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Aviation Accident

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NTSB Identification: CHI07FA243A
Accident occurred Friday, July 27, 2007 in Oshkosh, WI
Probable Cause Approval Date: 06/30/2008
Aircraft: Beck P-51A, registration: N8082U
Injuries: 1 Fatal, 1 Uninjured.

NTSB investigators either traveled in support of this investigation or conducted a significant amount of investigative work without any travel, and used data obtained from various sources to prepare this aircraft accident report.

An amateur-built P-51A Mustang (call sign "Precious Metal") collided with the tail section of a North American P-51D Mustang (call sign "Stang") as it was landing on runway 36 during the Experimental Aircraft Association (EAA) AirVenture 2007 Oshkosh (OSH) air show. The airplanes were part of a five-aircraft air race demonstration event. The demonstration air race was completed and the five aircraft were in the process of landing separately (not in formation). The pilot of Stang reported that he thought the pilot of Precious Metal was departing the pattern and not landing at OSH. He reported that Stang was about two miles past the runway threshold on downwind at 700 - 800 feet agl, when he observed Precious Metal on a base leg about 1,000 feet agl on a southwesterly heading with its gear and flaps retracted. Stang turned inbound for landing on runway 36. Precious Metal turned inbound for landing behind Stang and transmitted "Precious Metal, one mile final," but Stang did not hear the transmission. The airplanes collided as Stang started its landing roll. Interviews with the air race demonstration pilots revealed there was confusion concerning the information discussed in the team brief prior to the race. The team representative reported that he briefed that Stang should land first, but two of the race pilots reported that they did not hear that discussed in the brief. Also, the team representative briefed that Precious Metal intended to land, refuel, take on a passenger, and then depart OSH for another nearby airport. The FAA had "waivered" the airspace, which made the air show Air Boss responsible for the air show operations, but he was not responsible for providing aircraft separation. The Air Boss did not observe the two P-51's on short final, because his attention was on an airplane taxiing near the air show center. The air traffic control tower was not in operation during the air show because the airspace was waivered, and the Air Boss was responsible for air/ground radio communications with the airplanes. No warning was given to the pilots concerning the lack of separation between the airplanes. Federal Aviation Regulations (FAR) 91.113 (g) Right-of-Way Rules state: "When two or more aircraft are approaching an airport for the purpose of landing, the aircraft at the lower altitude has the right-of-way, but it shall not take advantage of this rule to cut in front of another which is on final approach to land or to overtake that aircraft."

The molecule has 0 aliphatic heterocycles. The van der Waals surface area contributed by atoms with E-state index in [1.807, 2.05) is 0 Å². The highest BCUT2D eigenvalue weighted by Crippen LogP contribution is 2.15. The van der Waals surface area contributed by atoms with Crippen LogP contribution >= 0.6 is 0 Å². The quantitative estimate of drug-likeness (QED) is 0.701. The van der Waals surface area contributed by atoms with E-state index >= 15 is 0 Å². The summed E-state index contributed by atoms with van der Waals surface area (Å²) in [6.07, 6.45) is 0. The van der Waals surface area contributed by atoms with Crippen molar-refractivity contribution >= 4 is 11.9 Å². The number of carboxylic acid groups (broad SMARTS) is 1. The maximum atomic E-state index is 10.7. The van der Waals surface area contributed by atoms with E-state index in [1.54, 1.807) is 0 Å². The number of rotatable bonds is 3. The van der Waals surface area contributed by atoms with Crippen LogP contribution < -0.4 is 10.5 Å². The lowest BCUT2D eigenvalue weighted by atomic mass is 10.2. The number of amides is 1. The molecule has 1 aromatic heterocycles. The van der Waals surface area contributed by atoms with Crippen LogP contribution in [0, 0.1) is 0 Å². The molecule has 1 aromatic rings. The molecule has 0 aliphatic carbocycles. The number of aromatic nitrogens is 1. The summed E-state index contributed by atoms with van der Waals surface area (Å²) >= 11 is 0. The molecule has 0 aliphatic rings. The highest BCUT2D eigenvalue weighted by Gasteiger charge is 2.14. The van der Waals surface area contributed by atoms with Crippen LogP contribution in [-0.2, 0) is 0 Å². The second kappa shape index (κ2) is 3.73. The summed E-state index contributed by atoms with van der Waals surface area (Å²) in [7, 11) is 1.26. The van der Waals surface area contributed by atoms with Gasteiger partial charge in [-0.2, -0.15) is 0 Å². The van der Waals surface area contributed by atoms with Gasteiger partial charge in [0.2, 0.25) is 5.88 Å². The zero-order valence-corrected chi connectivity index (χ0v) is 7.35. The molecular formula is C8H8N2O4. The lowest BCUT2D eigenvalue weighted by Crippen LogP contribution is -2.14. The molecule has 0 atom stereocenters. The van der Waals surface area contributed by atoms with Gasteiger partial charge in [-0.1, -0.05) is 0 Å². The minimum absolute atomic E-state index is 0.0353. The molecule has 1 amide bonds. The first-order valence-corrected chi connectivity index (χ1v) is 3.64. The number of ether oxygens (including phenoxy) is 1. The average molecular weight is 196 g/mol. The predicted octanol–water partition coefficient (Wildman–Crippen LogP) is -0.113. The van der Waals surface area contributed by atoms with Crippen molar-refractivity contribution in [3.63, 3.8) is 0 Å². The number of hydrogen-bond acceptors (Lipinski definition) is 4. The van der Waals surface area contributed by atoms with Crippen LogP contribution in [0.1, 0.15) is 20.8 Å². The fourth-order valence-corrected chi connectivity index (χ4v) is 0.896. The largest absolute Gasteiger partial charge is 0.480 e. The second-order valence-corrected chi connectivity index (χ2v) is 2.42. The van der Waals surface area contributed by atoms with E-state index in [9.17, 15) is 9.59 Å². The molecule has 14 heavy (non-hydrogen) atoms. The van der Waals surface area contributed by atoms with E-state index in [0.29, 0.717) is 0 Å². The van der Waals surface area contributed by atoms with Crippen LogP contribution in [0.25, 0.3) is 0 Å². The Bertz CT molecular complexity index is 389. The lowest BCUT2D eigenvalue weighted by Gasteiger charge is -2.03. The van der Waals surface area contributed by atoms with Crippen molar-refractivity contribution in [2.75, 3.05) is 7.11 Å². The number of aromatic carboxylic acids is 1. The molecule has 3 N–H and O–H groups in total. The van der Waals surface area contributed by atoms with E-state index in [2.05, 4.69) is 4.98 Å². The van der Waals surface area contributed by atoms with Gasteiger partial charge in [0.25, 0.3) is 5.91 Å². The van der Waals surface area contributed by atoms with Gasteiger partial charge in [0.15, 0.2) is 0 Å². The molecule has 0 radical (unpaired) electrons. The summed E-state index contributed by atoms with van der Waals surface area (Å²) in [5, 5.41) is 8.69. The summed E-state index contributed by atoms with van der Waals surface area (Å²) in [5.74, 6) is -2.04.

The National Transportation Safety Board determines the probable cause(s) of this accident as follows:
  • The P-51A pilot's inadequate visual lookout and his failure to maintain clearance from the P-51D. Contributing factors to the accident included the restricted forward visibility of the P-51A, the air race team representative's inadequate flight brief, the failure of the air boss to recognize the lack of separation between the airplanes on short final, and the diminished air/ground radio communications during the air show.